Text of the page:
Data Show That DBT Reduces Suicidal Behavior

By Jancin, Bruce | Clinical Psychiatry News, July 2006 | Go to article overview
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Data Show That DBT Reduces Suicidal Behavior


Jancin, Bruce, Clinical Psychiatry News


SEATTLE -- Dialectical behavior therapy possesses far and away the strongest evidence base of any treatment aimed at reducing suicidal behavior, Marsha M. Linehan, Ph.D., said at the annual conference of the American Association of Suicidology.

"There's no other therapy I know of that can show as many randomized studies all with the same effect size. There's consistency from the first study done in 1991 to now. So DBT is not a fluke. It is effective for suicidal behavior. Most people don't know that," said Dr. Linehan, professor of psychology and director of the behavioral research and therapy clinics at the University of Washington, Seattle.

Indeed, most therapists think of DBT in connection with borderline personality disorder (BPD), the challenging psychiatric condition for which Dr. Linehan initially developed the therapy a quarter century ago. DBT is now widely accepted as the first-line therapy for BPD based on nine randomized controlled trials.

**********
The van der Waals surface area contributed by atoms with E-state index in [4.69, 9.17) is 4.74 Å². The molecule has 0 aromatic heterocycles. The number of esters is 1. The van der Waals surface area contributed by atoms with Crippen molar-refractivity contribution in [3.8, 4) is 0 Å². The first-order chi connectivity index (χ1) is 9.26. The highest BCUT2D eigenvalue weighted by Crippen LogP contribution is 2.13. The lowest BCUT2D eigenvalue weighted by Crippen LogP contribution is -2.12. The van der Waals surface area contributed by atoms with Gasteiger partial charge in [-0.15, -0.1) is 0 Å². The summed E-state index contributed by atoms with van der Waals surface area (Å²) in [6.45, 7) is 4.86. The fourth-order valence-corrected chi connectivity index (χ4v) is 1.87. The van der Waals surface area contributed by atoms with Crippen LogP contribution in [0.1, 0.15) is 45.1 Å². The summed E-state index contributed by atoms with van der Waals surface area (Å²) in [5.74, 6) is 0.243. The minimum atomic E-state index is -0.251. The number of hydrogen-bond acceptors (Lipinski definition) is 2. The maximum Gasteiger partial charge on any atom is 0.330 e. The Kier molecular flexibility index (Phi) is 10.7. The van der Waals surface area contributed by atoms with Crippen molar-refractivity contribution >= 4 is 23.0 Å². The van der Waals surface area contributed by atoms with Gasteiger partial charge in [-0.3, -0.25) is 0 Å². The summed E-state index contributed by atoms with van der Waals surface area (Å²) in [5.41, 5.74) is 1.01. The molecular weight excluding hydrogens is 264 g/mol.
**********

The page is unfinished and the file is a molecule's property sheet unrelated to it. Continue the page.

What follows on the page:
Dr. Linehan has since gone on to systematically apply DBT for eating disorders, heroin addiction, and suicidal behavior, all in the context of comorbid borderline personality disorder.

"I know everybody thinks of me as the BPD person, but I've actually never thought of myself that way. I've always thought of myself as a suicide person. It just turns out that BPD is the only disorder where actual suicidal behavior is part of the diagnostic criteria," she said.

"BPD is the disorder of suicide experts," the psychotherapist asserted. "It should be, because that's where most of the suicidal people are. Not all of them, but a lot of them."

It's well known that BPD affects 1%-2% of the general population, and that the disorder is associated with an extremely high suicide rate of about 10%. Much less widely known is that BPD has been systematically excluded from most psychological autopsy studies because of the ranking system used. If a patient had BPD and major depression, for example, only major depression would usually get listed. A closer look at the excluded data reveals that a very large proportion of suicide completers meet diagnostic criteria for BPD.

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